The country's newest generation of veterans — the 2 million Americans who served honorably in Iraq and Afghanistan — is eager for meaningful civilian work. But misconceptions about veterans often prevent them from getting a fair shake to put their skills to work, achieve their potential and contribute fully to the nation's economy.
On this Veterans Day, we ask all Americans to make sure veterans get the consideration they deserve.
According to September Bureau of Labor data analyzed by Syracuse University's Institute for Veterans and Military Families, post-9/11 veterans ages 20 to 24 are 81% more likely to be unemployed than their non-veteran peers, and those ages 25 to 29 are 71% more likely to be out of a job.
This situation is especially frustrating because veterans make great employees. Veterans bring a long list of virtues to the workplace, including leadership ability, a strong sense of teamwork, loyalty and initiative. These qualities are borne out in their performance. Data recently released by the advisory company CEB show that veterans are more likely to stay at a company, and that they deliver 4% greater productivity than their non-veteran peers.
So why do we still face such a grim veteran employment picture? One chief reason is a stubborn and misleading narrative that persists in the minds of many Americans: Every veteran is either a hero or damaged.
This distorted view of veterans gives rise to very real employment obstacles. Research by the Center for a New American Security found that three of the top five reasons veterans are rejected from jobs are rooted in ignorance about military service among managers who should know better.
These reasons include negative stereotypes about veterans ("Will they act out violently in the workplace?"), fear of future deployments ("Will they be yanked out of the workplace without notice?"), and concerns over acclimation ("Will they adjust to civilian culture?").
The facts about how veterans perform in the civilian workplace negate every one of these preconceptions. So why do they persist? One reason is the distance between ordinary Americans and those who serve. An estimated 93% of the U.S. population has never served in the military, and few of those people have much contact with veterans.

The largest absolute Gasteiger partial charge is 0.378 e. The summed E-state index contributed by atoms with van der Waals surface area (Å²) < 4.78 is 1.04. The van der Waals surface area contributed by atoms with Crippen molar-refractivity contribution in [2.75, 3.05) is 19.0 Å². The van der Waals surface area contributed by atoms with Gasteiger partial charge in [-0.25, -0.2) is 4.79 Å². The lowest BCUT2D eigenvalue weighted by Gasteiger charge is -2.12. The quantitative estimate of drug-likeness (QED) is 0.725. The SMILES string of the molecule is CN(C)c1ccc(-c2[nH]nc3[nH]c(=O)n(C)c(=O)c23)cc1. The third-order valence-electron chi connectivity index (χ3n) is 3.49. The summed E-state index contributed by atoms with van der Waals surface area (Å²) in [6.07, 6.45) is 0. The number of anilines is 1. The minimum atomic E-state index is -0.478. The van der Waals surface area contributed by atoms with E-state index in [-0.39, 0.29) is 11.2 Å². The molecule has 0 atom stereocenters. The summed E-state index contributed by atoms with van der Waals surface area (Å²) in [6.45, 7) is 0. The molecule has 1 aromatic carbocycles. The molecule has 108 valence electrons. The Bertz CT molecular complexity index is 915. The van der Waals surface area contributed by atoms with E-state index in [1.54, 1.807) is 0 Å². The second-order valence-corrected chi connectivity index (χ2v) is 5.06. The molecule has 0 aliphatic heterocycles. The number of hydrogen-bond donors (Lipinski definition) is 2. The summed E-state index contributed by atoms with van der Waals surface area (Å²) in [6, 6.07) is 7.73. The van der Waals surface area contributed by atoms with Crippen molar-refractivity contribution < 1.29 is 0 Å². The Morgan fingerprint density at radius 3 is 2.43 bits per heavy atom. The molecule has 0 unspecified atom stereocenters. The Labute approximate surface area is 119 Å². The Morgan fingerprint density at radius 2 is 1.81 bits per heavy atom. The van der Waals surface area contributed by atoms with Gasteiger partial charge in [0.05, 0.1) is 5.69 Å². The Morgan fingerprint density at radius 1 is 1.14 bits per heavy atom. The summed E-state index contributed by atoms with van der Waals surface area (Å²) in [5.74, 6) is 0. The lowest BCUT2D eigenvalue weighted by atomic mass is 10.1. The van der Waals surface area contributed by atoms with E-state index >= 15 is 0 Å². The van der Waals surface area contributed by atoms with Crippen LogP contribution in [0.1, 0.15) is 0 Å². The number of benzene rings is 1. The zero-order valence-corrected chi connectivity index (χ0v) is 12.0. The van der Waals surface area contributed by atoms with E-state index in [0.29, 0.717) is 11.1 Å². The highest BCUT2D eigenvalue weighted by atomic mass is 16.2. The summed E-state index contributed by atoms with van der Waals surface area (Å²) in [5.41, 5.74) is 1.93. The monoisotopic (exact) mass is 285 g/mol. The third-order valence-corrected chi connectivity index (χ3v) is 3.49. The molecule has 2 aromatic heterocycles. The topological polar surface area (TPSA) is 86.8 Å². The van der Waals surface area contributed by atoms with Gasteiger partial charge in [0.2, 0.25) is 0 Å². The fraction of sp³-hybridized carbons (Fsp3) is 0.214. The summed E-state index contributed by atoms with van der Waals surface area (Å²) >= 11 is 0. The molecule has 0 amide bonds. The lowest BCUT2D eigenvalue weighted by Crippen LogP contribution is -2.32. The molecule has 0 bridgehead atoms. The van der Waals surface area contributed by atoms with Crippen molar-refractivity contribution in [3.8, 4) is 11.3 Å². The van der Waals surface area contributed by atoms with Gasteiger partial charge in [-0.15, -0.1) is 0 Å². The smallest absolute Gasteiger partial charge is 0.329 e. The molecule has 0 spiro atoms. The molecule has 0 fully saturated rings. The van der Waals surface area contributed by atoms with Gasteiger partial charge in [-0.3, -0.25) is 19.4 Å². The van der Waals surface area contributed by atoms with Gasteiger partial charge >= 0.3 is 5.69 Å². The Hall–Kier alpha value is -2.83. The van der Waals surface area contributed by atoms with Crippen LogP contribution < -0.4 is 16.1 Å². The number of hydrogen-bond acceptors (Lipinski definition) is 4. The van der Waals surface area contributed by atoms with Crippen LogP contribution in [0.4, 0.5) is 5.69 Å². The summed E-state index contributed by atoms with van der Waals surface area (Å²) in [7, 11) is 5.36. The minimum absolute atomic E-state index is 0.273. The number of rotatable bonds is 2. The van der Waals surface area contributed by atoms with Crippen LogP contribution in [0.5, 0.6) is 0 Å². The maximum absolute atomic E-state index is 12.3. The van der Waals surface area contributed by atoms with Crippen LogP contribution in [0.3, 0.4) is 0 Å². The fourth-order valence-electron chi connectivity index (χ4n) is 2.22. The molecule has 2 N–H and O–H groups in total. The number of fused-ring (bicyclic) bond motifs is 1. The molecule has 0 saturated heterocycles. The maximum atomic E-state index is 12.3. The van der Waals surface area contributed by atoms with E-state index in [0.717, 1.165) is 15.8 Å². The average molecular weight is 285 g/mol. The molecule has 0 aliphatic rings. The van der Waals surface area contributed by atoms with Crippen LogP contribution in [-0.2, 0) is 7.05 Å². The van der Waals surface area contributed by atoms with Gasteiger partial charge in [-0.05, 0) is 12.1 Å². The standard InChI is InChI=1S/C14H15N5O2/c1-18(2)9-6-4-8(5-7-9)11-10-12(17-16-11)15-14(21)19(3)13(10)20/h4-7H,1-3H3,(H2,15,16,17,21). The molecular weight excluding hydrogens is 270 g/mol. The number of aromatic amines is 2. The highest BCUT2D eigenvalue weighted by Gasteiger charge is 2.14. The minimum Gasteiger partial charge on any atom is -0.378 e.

It will take leadership by businesses and communities to upend these misconceptions. For our part, the Call of Duty Endowment has been identifying and funding nongovernmental organizations that prepare vets for the job market. But the challenge involves both supply and demand. Simply preparing veterans for the job market is insufficient; employers must provide opportunities for veterans to put their skills to work.
In the last few years, some members of the business community have stepped up. Successful large-scale efforts from the private sector like the JPMorgan Chase-led 100,000 Jobs Mission, the utility industry's Troops to Energy program and the U.S. Chamber of Commerce's Hiring Our Heroes program show that there is high-level support for employing veterans.
But we need all employers — large and small — to set aside misconceptions and consider the tremendous skills and individual qualities that veterans can bring to a job. Don't just thank veterans for their service.
If you are in a position to interview or review a veteran job candidate, carefully consider the individual before you.
And make sure that your business is tapping into this tremendous personnel resource. Post job openings on military recruiting websites. Participate in veteran hiring fairs. Even if you are not in a hiring position, if you see a hiring manager reject a seemingly well-qualified veteran, ask for an explanation.
It's in America's interest to employ veterans. Doing so will make communities stronger and the economy more competitive. It will also demonstrate to those considering enlisting that military service can be a good career step.
Wouldn't it be wonderful if, next Veterans Day, we can celebrate not just the service veterans have given but also their growing contribution to the economy.
Gen. Jim Jones served as national security advisor to President Obama, commander of the U.S. European Command and 32nd commandant of the Marine Corps. Dan Goldenberg, a Navy veteran and businessman, is executive director of the Call of Duty Endowment.Copyright © 2015, Los Angeles Times